Gold though warned: “It’s a very mixed bag which is why at the RSA show, there are hundreds of companies, and if you go back two years later, there are hundreds more.”

“It’s a very difficult market to prove yourself in,” he said of start-ups, saying security chiefs would naturally be skeptical if their software is going to work.

“You can’t play around with it like a new smartphone. Small guys find it’s hard to scale and to differentiate messaging in a crowded marketplace.”

The future’s bright for cyber-security market

CBI’s Altman suggests that some of the top VCs in cybersecurity are on pace to participate in fewer deals with not much less money invested compared to 2015.

“There will be a persistent need for better solutions as high-profile attacks continue. Start-ups will still be the go-to-players for innovative tech in the space but they will be more scrutinized by investors for their effectiveness.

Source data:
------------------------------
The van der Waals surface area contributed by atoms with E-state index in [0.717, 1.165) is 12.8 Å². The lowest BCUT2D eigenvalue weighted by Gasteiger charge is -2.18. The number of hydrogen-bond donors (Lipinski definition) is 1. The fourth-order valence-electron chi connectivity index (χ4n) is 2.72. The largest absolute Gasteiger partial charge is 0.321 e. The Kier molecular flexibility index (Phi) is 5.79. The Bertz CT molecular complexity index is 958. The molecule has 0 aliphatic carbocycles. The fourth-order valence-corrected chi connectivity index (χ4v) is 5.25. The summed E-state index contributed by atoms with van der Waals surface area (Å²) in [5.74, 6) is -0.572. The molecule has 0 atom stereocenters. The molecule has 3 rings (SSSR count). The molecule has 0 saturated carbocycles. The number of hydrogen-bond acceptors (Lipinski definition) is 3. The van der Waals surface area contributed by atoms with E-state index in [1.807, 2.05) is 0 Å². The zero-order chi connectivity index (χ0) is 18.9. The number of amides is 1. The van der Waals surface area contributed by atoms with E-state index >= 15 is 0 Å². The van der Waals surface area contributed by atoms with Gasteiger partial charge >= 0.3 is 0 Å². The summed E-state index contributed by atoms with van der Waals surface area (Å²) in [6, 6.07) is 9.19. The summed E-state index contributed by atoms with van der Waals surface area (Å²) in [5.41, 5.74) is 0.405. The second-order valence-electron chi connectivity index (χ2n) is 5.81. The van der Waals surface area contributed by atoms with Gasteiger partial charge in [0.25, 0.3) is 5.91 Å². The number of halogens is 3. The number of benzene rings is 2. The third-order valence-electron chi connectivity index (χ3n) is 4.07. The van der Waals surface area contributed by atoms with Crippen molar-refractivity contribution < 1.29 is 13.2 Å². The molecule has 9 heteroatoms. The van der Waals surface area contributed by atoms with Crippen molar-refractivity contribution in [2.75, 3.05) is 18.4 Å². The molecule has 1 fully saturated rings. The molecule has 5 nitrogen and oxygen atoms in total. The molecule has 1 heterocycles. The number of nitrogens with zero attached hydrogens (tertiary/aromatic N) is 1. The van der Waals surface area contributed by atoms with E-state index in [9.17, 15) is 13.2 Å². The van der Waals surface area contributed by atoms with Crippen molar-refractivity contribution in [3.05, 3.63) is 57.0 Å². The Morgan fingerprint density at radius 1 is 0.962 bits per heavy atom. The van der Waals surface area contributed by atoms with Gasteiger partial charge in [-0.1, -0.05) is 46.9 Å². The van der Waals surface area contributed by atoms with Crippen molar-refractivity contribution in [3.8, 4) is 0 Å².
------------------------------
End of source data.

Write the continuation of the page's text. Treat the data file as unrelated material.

“There will be less reliance on companies that build walls and block the bad guys from entering a network or system. Instead, attitudes will shift to account for the idea that everyone is hackable and likely already penetrated. So, valuable companies will be those that can leverage big data on threat intelligence, plus AI, and machine learning to help predict attacks, before they occur. Also, recent advancements in the field of quantum encryption mean that the few start-ups already operating in that field could also turn out to be highly valuable for securing sensitive communications.”

“In terms of investment -- VCs are going to be interested in emerging market segments like cybersecurity for IoT/ IIoT, and looking for differentiated tech as well as more unified platforms.”

Copyright © 2016 IDG Communications, Inc.